disaacks3
10-25-2013, 10:54 AM
I think the travel thing is seriously overblown. There are five time zones between New York and London -- compared to three between New York and LA. It's an 11 hour round trip flight from New York to San Diego but no one screams that players won't be able to make the flight. They play one game a week for crying out loud. Just have a permanent practice camp for visiting teams and fly them into or out of England on Tuesday or something. I find it hard to believe that athletes in their 20s can't handle the strain of a five hour time change 8 times a year after four days to adjust. Musicians, Actors, and other entertainers can handle it. Other athletes can handle it. Businessmen and politicians can handle it.

It's not that they can't handle it, but it sure puts you at a competitive disadvantage against teams in your division who didn't have to travel.

paycheck71
10-25-2013, 12:55 PM
Eventually, I think we will see the Jaguars moved to London. Khan, the owner of the Jags, is also the owner of the EPL team Fulham. It wouldn't surprise me at all to see them move there and share that stadium until they can build a new one to be split between the two.

I think we are a loooong way away from having a team actually based in London. It's one thing to sell out 3 games with various opponents and having to sell out 8 of potentially crappy team + preseason. Playoffs shouldn't be a problem I'm assuming.

Also, I don't think Fulham and London Jags would ever be able to share a stadium. Fulham is a smaller club that probably wouldn't be able to draw over 40K fans for even the bigger matches (Fulham fans, don't kick me too hard, all I'm saying is that Fulham isn't Arsenal, MU, or even Tottenham). EPL clubs don't like to play in front of big half empty stadiums any more than the NFL does. And a 40K seat stadium is not enough for a successful NFL franchise. In addition to that, the field would not be able to recover from the football game to the next soccer game on a regular basis.

So, I think there are a lot of logistics to figure out just in London, that's before we get to schedule, travel, etc, etc. I'd say 10 years at the earliest for the possible move.

houstonspartan
10-25-2013, 01:36 PM
I think the travel thing is seriously overblown. There are five time zones between New York and London -- compared to three between New York and LA. It's an 11 hour round trip flight from New York to San Diego but no one screams that players won't be able to make the flight. They play one game a week for crying out loud. Just have a permanent practice camp for visiting teams and fly them into or out of England on Tuesday or something. I find it hard to believe that athletes in their 20s can't handle the strain of a five hour time change 8 times a year after four days to adjust. Musicians, Actors, and other entertainers can handle it. Other athletes can handle it. Businessmen and politicians can handle it.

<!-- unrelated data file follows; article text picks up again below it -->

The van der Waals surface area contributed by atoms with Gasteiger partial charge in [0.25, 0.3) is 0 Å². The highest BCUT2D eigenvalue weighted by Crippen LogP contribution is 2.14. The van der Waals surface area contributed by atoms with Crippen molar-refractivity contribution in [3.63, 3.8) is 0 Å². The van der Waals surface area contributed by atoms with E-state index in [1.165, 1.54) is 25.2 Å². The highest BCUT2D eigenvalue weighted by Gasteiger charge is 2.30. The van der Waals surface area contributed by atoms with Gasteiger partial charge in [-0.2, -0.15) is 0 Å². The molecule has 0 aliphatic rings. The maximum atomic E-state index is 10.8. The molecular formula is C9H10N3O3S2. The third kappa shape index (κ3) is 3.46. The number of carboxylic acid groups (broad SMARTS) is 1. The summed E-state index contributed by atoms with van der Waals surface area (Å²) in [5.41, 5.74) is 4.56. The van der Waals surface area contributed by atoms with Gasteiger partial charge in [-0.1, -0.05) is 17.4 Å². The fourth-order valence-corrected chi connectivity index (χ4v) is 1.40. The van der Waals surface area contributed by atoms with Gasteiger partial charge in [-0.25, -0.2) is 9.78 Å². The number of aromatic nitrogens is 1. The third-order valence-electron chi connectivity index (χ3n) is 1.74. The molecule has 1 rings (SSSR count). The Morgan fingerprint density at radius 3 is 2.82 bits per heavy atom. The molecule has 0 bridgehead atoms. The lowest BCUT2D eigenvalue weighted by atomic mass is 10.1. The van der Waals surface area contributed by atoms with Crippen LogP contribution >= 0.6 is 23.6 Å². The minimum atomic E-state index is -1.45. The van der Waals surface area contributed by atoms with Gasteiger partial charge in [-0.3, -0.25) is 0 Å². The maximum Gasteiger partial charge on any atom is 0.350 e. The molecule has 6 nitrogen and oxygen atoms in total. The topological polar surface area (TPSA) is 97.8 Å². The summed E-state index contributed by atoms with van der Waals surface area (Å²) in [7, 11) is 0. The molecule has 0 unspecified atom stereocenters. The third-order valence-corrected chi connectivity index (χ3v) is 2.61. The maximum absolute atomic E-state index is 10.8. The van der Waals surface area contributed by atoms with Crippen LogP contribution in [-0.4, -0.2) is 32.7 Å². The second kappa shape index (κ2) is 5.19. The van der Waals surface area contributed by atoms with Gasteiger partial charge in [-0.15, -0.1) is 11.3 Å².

Musicians and actors often travel several DAYS before a show. That gives them time to adjust. Businessmen also build in two or three days to adjust to jet lag.

Football players put their bodies on the line. This is a physical sport. Flying in and out of the United Kingdom is not going to work if you have to turn around, take ANOTHER long flight, and then get home, rest, and preparing for the following weeks game.

Also, because of the jet stream, flights FROM the Europe TO the United States are often a few hours long. Houston to Paris, for example, is 8 hours. Paris to Houston, by contrast, is 11 hours.

Also, regarding flying NY to San Diego: when you do that you are gaining 3 hours. And players aren't in San Diego long enough to adjust to the time difference, so jet lag is not as much a factor.

When you fly to Europe, however, you are losing 6 or 7 hours. That's why most flights to Europe leave the US at night: so they can arrive in England first thing in the morning (and, so they can allow US passengers to connect on later outbound flights).

A team in London will never happen.

houstonspartan